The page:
Nick Gibb likes to tell a story about the number of representations he’s received as schools minister. What a lot of them have in common is “the ask”. This is a standard approach – you’re going to see the minister, and no doubt you have fascinating things to tell them. Just one thing. Would they consider doing x? And all too often, “the ask” is “would you put topic x in the curriculum?”
Mr Gibb points out that these asks are almost all rejected, on the grounds that it is not for schools to address these issues. He could also add that given the majority of secondaries and a decent chunk of primaries are now academies, such an ask is increasingly irrelevant. And yet, they keep coming.
A quick Google of “schools should…” gives the following results on page 1: be more active in preventing STDs, teach migrants in their home language, have on-site mental health support, teach more music, do more on special educational needs, protect pupils from air pollution, and watch Euro 2016 during the day (I approve).
The latest successful ask was on childhood obesity. All primaries must now provide 30 minutes of daily physical activity for all children. In contrast to a lot of asks, this one is funded, via the sugar tax. But I still don’t like it. And that’s not because I don’t think childhood obesity is a serious issue, and nor because – let’s not beat about the bush – I was a fat kid at school who hated exercise. (Well, it is partly).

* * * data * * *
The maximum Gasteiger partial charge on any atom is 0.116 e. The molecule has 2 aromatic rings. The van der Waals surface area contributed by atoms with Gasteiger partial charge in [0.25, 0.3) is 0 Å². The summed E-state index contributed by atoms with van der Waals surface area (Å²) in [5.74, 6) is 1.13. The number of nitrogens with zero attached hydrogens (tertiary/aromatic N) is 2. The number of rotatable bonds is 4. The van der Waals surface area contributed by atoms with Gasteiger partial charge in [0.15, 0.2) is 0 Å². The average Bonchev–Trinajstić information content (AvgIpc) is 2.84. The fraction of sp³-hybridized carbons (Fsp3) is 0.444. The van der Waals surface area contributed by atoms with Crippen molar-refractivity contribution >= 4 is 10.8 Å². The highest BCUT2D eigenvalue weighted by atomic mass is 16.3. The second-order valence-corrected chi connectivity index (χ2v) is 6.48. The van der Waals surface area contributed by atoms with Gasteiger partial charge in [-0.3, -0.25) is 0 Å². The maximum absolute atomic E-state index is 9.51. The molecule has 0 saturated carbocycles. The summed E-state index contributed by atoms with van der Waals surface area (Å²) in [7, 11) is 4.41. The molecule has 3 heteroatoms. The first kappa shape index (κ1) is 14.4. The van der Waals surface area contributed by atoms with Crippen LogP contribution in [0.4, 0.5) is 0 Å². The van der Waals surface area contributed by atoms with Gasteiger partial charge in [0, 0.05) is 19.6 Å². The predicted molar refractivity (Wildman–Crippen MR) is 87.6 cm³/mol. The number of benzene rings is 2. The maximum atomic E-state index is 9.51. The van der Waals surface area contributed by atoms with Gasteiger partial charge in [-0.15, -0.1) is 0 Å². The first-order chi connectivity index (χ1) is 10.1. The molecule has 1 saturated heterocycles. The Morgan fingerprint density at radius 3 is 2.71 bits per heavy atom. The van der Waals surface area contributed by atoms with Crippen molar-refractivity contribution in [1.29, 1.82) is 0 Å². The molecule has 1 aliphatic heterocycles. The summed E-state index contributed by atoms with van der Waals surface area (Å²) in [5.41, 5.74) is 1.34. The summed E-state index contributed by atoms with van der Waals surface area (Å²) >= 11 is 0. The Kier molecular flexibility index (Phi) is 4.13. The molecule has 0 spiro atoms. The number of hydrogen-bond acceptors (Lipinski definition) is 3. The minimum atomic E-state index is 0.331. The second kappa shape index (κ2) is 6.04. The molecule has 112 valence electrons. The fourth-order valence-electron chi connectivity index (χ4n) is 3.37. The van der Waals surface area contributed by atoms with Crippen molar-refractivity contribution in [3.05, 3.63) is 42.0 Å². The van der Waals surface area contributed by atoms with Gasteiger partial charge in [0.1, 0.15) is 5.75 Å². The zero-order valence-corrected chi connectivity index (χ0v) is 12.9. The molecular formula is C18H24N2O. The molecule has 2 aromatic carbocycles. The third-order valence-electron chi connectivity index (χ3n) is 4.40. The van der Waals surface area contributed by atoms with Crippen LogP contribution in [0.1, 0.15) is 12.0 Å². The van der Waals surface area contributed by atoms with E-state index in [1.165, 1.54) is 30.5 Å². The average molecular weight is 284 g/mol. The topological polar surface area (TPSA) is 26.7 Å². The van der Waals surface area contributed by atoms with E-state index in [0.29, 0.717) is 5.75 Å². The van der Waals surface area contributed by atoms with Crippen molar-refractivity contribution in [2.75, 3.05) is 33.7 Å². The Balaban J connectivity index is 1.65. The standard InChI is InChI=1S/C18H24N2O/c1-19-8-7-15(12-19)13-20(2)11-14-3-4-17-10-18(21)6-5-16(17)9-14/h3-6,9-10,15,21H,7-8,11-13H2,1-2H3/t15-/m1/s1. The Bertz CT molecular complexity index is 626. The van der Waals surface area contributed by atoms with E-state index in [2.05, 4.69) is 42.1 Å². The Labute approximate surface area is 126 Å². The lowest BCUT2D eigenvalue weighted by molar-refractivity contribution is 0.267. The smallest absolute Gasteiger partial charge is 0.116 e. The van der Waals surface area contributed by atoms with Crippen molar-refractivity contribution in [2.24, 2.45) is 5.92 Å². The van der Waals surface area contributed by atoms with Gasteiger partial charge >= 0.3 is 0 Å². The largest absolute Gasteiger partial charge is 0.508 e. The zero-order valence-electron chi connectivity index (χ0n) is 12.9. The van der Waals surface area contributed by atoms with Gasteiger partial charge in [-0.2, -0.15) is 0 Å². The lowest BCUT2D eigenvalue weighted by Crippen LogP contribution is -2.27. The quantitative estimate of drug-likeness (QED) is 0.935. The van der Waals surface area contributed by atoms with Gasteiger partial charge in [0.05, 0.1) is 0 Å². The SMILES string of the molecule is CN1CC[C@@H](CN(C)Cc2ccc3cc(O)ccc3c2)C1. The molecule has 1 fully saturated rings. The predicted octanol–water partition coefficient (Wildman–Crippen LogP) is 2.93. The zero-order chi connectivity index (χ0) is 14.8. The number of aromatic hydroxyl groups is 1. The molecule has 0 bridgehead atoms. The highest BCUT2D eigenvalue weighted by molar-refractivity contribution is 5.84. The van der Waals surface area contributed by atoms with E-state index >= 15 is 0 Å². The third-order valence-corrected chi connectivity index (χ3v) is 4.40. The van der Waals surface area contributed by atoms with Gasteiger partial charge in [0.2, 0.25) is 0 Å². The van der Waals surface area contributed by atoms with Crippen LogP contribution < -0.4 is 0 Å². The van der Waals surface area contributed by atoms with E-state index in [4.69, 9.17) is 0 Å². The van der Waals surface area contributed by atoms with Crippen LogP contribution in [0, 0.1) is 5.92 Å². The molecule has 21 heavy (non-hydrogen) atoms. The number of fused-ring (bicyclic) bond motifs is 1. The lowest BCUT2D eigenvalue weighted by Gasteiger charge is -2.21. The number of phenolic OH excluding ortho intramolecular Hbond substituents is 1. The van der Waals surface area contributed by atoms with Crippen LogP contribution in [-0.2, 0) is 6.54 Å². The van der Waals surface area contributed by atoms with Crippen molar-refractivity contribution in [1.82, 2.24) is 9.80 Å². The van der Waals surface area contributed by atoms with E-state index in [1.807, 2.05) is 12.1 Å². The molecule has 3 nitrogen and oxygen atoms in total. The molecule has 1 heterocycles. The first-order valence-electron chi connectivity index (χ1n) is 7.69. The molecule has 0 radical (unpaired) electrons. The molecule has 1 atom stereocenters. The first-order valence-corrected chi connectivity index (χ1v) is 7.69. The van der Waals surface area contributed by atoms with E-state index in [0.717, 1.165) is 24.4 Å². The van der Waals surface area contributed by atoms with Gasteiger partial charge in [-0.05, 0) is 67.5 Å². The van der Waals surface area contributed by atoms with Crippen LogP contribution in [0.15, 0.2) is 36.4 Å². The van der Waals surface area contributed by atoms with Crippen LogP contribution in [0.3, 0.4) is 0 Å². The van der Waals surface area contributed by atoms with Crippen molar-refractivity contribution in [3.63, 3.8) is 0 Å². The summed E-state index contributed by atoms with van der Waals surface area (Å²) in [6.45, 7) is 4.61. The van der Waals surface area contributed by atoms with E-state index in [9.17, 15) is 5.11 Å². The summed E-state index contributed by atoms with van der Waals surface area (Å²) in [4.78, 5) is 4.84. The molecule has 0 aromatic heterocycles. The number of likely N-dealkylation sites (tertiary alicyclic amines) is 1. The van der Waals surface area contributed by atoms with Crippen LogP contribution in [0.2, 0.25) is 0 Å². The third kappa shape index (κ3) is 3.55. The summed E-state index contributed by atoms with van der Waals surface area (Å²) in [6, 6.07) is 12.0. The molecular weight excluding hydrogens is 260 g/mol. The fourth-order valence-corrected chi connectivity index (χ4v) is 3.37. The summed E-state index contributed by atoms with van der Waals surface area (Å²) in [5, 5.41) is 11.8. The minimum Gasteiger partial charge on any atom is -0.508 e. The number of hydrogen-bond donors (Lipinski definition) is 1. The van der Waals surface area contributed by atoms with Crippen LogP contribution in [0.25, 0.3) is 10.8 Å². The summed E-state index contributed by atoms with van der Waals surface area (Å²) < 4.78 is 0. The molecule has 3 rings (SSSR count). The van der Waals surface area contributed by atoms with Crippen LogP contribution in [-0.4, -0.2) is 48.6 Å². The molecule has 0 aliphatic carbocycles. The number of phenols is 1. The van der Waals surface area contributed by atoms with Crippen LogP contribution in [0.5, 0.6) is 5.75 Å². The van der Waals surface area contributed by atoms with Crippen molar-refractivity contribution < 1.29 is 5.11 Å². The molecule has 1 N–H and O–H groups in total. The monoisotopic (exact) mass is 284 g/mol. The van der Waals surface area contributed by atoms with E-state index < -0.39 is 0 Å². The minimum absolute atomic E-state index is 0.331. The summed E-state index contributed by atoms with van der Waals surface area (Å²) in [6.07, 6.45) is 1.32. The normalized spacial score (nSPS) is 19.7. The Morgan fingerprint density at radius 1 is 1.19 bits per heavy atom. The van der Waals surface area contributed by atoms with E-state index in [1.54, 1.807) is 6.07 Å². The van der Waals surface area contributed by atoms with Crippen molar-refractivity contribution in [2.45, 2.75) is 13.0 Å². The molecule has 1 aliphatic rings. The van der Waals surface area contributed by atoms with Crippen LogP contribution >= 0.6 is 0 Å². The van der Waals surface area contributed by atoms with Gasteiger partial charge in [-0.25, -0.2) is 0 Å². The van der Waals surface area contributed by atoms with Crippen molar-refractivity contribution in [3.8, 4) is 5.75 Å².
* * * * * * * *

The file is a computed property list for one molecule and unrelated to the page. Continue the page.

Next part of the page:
Childhood obesity is caused by a range of factors, including lack of exercise but also poor diet, lack of sleep, poor mental health and genetics. Simply addressing one thing doesn’t work
I don’t like it because it doesn’t work on policy grounds. Childhood obesity is caused by a range of factors, including lack of exercise but also poor diet, lack of sleep, poor mental health and genetics. Simply addressing one thing doesn’t work. Indeed, as most responses to the announcement suggested, primary schools are already doing a large amount of physical activity, and yet obesity rates keep rising.
Secondly, as with anything, this means more work for schools. The opportunity cost of this requirement is huge and – as above – unjustified.
Thirdly, it sets up a “hierarchy of crises”. There’s a long-running campaign to make sex education compulsory within PSHE. So far, the government has resisted. Is this because it has rationally considered the two issues and concluded that obesity is more important than sexual health? It’s doubtful.
And fourthly, I don’t like it because it speaks to what is the deepest philosophical question in education policy – can schools solve society’s issues? Perhaps paradoxically, people who see inequality of education as a consequence of wider societal flaws have always been keen to charge schools with solving them.
By contrast, those who believe in the independent impact of schools have tended to focus – rightly, in my view – on schools’ core role being to educate, and for better life chances to flow from that.
This latter is where the government should be. An obesity strategy – linked to Ofsted, of all things! – is like a dirty burger: best avoided.
Jonathan Simons is a former head of education in the Prime Minister’s Strategy Unit under Gordon Brown and David Cameron